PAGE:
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A Reflection of Khartoum’s Culture

By Rovianne Matovu, New Vision, (Kampala), 30 November 2001

Leading Sudanese artists Hussein Halfawi and El Tayib wind up their exhibition at Tulifanya today

Today is the last day of exhibition for Sudanese Artists, El Tayib and Hussein Halfawi at Tulifanya Gallery. Their show opened on November 9.

Halfawi has two distinctive painting personalities: one vibrant and the other more pensive and dark. This also fits the mood of the artist. He is as complicated as his art. His art is imbued with the mystique and complexity of Sudanese culture. They have a rich heritage going back to a very ancient civilisation, which is the oldest in the whole of Africa.

Halfawi draws inspiration from the Kush Kingdom of the Nubian civilisation, which he compares to the ancient culture of West Africa. He is particularly fascinated and inspired by the architecture of Sudan and the way in which they decorate their houses with symbols, such as the crocodile and other animals. These are steeped in mythology as well as religion, both Moslem and Christian.

There are also references to mirrors in his work which mimick the mirrors actually used at the entrances of houses as ’an evil eye’ protecting the house from evil spirits. In the language of metaphysics, they also mirror the soul. Halfawi explained to me that he enjoys creating his own colours from his palette. He deliberately does not use pure primary colours.

They are his own invention to match his fertile and spontaneous imagination. Buildings and reference to buildings represent his home and his love for his homeland, Sudan. He nostalgically paints images from his small village where life is easy, carefree and beautifully simple.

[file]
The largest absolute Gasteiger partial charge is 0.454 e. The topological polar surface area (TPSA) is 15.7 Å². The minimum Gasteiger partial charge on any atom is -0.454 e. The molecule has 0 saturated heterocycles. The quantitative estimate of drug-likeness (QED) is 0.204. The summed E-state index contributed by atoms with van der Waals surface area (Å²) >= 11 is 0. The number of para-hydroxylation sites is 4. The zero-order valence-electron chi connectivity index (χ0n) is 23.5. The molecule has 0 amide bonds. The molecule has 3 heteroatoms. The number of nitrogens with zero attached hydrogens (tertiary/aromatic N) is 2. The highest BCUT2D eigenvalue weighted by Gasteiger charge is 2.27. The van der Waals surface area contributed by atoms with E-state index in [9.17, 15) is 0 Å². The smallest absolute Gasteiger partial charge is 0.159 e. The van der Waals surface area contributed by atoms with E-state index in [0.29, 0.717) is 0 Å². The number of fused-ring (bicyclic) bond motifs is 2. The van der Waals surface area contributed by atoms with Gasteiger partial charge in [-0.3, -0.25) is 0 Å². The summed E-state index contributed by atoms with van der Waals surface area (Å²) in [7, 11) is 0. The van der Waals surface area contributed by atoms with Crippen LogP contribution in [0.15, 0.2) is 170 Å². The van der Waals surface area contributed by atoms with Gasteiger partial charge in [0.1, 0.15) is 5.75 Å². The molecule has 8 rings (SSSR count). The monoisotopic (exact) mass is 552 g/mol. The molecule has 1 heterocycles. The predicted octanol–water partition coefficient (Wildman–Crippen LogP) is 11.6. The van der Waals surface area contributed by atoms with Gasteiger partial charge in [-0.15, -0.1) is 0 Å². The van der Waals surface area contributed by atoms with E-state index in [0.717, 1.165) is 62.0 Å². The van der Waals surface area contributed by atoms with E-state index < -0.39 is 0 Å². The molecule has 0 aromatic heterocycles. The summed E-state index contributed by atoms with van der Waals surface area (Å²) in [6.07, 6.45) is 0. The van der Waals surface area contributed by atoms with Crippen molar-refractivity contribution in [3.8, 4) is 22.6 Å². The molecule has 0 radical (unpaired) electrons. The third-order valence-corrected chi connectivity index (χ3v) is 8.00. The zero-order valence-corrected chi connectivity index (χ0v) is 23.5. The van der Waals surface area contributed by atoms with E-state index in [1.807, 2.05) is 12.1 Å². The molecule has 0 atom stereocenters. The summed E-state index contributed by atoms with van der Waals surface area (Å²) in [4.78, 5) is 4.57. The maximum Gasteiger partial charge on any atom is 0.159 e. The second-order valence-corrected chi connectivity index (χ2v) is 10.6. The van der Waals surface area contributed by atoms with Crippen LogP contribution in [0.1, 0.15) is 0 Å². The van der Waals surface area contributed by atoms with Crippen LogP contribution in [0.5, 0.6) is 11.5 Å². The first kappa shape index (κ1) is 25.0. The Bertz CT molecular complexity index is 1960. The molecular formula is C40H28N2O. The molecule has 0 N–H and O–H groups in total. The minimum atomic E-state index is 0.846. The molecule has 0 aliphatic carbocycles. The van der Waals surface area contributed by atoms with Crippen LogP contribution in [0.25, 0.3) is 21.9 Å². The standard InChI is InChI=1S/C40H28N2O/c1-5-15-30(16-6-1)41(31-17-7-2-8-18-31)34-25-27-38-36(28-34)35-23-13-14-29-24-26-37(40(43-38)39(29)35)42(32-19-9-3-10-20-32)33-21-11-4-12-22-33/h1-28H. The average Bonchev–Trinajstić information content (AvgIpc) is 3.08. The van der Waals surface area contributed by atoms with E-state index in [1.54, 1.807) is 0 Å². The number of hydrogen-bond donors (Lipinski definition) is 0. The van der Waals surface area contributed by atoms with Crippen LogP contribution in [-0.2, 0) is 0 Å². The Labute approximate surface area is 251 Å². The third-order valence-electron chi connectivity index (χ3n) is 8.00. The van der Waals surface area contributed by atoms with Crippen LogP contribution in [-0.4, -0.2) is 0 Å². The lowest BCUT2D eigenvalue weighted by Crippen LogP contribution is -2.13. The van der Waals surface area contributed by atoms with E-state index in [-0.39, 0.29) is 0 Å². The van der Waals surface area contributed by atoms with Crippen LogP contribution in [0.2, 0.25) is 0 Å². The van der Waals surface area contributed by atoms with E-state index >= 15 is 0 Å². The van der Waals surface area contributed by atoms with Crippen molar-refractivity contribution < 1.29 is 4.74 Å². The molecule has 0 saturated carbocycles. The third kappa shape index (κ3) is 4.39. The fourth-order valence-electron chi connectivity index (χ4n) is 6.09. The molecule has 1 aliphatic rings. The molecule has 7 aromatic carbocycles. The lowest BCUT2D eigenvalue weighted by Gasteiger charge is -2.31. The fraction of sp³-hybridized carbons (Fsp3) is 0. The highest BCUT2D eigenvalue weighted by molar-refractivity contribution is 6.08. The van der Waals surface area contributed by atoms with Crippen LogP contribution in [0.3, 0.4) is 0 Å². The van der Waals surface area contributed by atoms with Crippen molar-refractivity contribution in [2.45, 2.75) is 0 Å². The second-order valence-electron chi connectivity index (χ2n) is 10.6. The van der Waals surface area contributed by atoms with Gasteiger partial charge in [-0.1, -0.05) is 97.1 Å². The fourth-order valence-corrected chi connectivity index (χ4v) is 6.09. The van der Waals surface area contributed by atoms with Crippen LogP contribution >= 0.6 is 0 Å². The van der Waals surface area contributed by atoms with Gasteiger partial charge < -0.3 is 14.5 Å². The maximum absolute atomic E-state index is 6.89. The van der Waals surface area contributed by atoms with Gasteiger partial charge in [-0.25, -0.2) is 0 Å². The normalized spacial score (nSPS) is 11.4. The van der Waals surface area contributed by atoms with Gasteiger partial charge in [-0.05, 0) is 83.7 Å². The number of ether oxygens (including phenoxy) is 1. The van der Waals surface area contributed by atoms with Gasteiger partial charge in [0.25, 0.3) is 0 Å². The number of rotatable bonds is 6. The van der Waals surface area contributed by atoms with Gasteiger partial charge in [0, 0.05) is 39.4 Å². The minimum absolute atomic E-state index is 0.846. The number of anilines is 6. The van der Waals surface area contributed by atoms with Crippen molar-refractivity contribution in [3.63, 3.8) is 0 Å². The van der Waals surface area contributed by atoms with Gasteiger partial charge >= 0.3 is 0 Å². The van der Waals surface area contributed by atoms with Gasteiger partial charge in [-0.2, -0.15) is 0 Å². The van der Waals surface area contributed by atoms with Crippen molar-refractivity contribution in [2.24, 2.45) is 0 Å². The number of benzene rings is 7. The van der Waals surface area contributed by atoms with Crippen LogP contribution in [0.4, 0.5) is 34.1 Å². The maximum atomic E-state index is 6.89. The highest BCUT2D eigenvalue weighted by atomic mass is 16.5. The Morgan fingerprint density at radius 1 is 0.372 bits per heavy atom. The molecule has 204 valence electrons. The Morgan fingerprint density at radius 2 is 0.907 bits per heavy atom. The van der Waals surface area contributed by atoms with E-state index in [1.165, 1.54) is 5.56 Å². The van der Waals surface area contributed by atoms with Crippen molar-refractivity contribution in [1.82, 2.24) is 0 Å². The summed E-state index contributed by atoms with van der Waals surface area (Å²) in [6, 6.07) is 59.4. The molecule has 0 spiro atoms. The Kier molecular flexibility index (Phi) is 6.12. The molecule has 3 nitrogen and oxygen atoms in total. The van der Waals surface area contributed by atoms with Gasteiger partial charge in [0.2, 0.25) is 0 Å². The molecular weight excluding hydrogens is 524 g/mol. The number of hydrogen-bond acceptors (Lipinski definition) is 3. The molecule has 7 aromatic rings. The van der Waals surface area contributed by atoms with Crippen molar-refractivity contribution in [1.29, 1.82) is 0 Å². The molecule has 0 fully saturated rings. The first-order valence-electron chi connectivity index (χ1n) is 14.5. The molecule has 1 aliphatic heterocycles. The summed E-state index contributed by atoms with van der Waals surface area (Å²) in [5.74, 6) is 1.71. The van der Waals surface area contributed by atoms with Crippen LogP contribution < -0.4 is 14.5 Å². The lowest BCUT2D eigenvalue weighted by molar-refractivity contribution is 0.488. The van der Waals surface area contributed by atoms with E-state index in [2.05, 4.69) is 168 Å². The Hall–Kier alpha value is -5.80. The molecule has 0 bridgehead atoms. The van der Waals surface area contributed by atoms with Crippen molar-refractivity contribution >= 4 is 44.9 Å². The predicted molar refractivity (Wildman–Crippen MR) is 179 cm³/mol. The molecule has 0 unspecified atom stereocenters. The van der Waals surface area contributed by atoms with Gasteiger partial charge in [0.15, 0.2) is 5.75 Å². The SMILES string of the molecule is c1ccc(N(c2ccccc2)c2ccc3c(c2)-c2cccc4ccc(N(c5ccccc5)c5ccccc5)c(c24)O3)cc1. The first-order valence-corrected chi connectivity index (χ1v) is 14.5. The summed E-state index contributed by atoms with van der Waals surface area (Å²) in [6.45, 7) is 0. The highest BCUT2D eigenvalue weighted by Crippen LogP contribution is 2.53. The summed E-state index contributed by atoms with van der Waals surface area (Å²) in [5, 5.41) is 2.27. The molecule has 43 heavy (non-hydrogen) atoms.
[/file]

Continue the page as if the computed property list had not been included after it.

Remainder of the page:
Halfawi hates modern technology and the increasingly artificial life. He yearns for rural life and close contact with nature. To add to that individual spiritual experience, Halfawi deliberately leaves his paintings untitled. He leaves them open to interpretation and self-discovery. He wants the viewer to guess the mystery behind them. He just leaves clues from the material world.

In his own words: It is through art that we can capture our dreams, hopes and fears. This is what distinguishes us from animals, which are less sentive beings. Without art we would be just like wild animals. art civilises Man.

Similarly, Tayib is inspired by his Sudanese environment. He also draws upon the brilliant colours and symbols of Nubian art and culture, especially the Farise. Sudan is like two countries: In the North it is the Sahara, dry and desolate; and in the South it is very green, fertile and tropical. He also incorporates symbols and traditions from Sudanese folklore and from their traditions of dance and music. Yellows, greens and oranges appear to dominate his palette. Although Tayib’s paintings are predominantly figurative, they veer towards the abstract with frieze-like decorations like in Egyptian art.

The opening began with a fabulous fashion show exhibiting his printed textiles which he designs for KikoRomeo—a leading Kenyan/Italian fashion house based in Nairobi. They have beautiful designs for both men and women of all sizes fusing African-inspired design to modern dress. Samples are available at Tulifanya and you can order them from Nairobi.

Both artists use acrylic on canvas and mixed media on paper. Tayib also uses oil. This enables them to work relatively fast. It also gives the impression of their work being more intimately graphic than painterly. Their paintings are like pictograms, mirroring the outside world within the picture frame. They are beautiful pictures and have a soothing, timeless quality about them.

This is a wonderful exhibition of two very talented contemporary modern artists.